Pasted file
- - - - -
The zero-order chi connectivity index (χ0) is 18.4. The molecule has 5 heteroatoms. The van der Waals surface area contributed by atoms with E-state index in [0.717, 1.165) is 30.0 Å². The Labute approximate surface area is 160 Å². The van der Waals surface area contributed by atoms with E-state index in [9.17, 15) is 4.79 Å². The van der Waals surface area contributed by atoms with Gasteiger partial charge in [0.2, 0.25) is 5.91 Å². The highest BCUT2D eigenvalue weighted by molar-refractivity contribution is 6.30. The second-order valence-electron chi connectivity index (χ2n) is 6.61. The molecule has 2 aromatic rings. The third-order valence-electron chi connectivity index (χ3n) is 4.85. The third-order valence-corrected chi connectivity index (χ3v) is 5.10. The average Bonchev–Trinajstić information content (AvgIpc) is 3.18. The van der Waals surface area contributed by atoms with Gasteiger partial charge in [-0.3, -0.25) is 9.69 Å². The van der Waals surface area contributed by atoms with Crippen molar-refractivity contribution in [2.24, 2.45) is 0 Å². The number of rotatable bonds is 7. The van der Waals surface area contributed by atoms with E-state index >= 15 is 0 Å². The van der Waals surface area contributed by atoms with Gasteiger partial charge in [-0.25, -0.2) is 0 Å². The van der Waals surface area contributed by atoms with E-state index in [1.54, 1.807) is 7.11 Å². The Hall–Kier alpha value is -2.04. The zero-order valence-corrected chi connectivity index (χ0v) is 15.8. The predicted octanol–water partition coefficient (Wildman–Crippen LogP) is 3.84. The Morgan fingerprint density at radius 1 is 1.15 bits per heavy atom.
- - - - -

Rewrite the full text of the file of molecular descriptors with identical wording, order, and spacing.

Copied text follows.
The zero-order chi connectivity index (χ0) is 18.4. The molecule has 5 heteroatoms. The van der Waals surface area contributed by atoms with E-state index in [0.717, 1.165) is 30.0 Å². The Labute approximate surface area is 160 Å². The van der Waals surface area contributed by atoms with E-state index in [9.17, 15) is 4.79 Å². The van der Waals surface area contributed by atoms with Gasteiger partial charge in [0.2, 0.25) is 5.91 Å². The highest BCUT2D eigenvalue weighted by molar-refractivity contribution is 6.30. The second-order valence-electron chi connectivity index (χ2n) is 6.61. The molecule has 2 aromatic rings. The third-order valence-electron chi connectivity index (χ3n) is 4.85. The third-order valence-corrected chi connectivity index (χ3v) is 5.10. The average Bonchev–Trinajstić information content (AvgIpc) is 3.18. The van der Waals surface area contributed by atoms with Gasteiger partial charge in [-0.3, -0.25) is 9.69 Å². The van der Waals surface area contributed by atoms with Crippen molar-refractivity contribution in [2.24, 2.45) is 0 Å². The number of rotatable bonds is 7. The van der Waals surface area contributed by atoms with E-state index >= 15 is 0 Å². The van der Waals surface area contributed by atoms with Gasteiger partial charge in [-0.25, -0.2) is 0 Å². The van der Waals surface area contributed by atoms with E-state index in [1.54, 1.807) is 7.11 Å². The Hall–Kier alpha value is -2.04. The zero-order valence-corrected chi connectivity index (χ0v) is 15.8. The predicted octanol–water partition coefficient (Wildman–Crippen LogP) is 3.84. The Morgan fingerprint density at radius 1 is 1.15 bits per heavy atom.